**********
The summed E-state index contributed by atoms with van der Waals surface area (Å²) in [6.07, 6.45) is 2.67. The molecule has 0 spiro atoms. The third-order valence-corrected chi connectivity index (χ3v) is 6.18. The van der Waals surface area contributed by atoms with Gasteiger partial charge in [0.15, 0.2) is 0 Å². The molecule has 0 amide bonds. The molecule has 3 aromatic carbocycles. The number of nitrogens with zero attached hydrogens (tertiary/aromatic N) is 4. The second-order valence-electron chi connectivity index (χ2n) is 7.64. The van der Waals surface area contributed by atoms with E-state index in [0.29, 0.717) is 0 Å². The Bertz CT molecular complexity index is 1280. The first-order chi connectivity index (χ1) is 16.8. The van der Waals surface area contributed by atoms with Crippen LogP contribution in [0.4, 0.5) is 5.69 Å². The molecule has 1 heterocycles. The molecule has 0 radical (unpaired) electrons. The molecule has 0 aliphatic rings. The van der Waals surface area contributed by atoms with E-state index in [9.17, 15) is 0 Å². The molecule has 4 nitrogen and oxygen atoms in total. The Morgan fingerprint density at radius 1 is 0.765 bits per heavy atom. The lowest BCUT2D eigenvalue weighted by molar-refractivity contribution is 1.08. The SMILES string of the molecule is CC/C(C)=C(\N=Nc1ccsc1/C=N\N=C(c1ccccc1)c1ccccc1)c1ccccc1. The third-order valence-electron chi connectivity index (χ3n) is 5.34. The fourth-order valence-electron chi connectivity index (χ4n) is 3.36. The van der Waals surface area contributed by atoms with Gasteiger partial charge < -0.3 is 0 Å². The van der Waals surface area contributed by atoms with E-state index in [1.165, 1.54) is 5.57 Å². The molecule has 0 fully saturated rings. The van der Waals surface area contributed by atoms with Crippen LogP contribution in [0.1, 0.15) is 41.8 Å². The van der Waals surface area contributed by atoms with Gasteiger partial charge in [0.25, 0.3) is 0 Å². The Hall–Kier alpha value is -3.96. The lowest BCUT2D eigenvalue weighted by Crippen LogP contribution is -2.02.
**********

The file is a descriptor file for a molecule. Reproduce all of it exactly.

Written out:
The summed E-state index contributed by atoms with van der Waals surface area (Å²) in [6.07, 6.45) is 2.67. The molecule has 0 spiro atoms. The third-order valence-corrected chi connectivity index (χ3v) is 6.18. The van der Waals surface area contributed by atoms with Gasteiger partial charge in [0.15, 0.2) is 0 Å². The molecule has 0 amide bonds. The molecule has 3 aromatic carbocycles. The number of nitrogens with zero attached hydrogens (tertiary/aromatic N) is 4. The second-order valence-electron chi connectivity index (χ2n) is 7.64. The van der Waals surface area contributed by atoms with E-state index in [0.29, 0.717) is 0 Å². The Bertz CT molecular complexity index is 1280. The first-order chi connectivity index (χ1) is 16.8. The van der Waals surface area contributed by atoms with Crippen LogP contribution in [0.4, 0.5) is 5.69 Å². The molecule has 1 heterocycles. The molecule has 0 radical (unpaired) electrons. The molecule has 0 aliphatic rings. The van der Waals surface area contributed by atoms with E-state index in [9.17, 15) is 0 Å². The molecule has 4 nitrogen and oxygen atoms in total. The Morgan fingerprint density at radius 1 is 0.765 bits per heavy atom. The lowest BCUT2D eigenvalue weighted by molar-refractivity contribution is 1.08. The SMILES string of the molecule is CC/C(C)=C(\N=Nc1ccsc1/C=N\N=C(c1ccccc1)c1ccccc1)c1ccccc1. The third-order valence-electron chi connectivity index (χ3n) is 5.34. The fourth-order valence-electron chi connectivity index (χ4n) is 3.36. The van der Waals surface area contributed by atoms with Gasteiger partial charge < -0.3 is 0 Å². The van der Waals surface area contributed by atoms with E-state index in [1.165, 1.54) is 5.57 Å². The molecule has 0 fully saturated rings. The van der Waals surface area contributed by atoms with Crippen LogP contribution in [0.1, 0.15) is 41.8 Å². The van der Waals surface area contributed by atoms with Gasteiger partial charge in [0.25, 0.3) is 0 Å². The Hall–Kier alpha value is -3.96. The lowest BCUT2D eigenvalue weighted by Crippen LogP contribution is -2.02.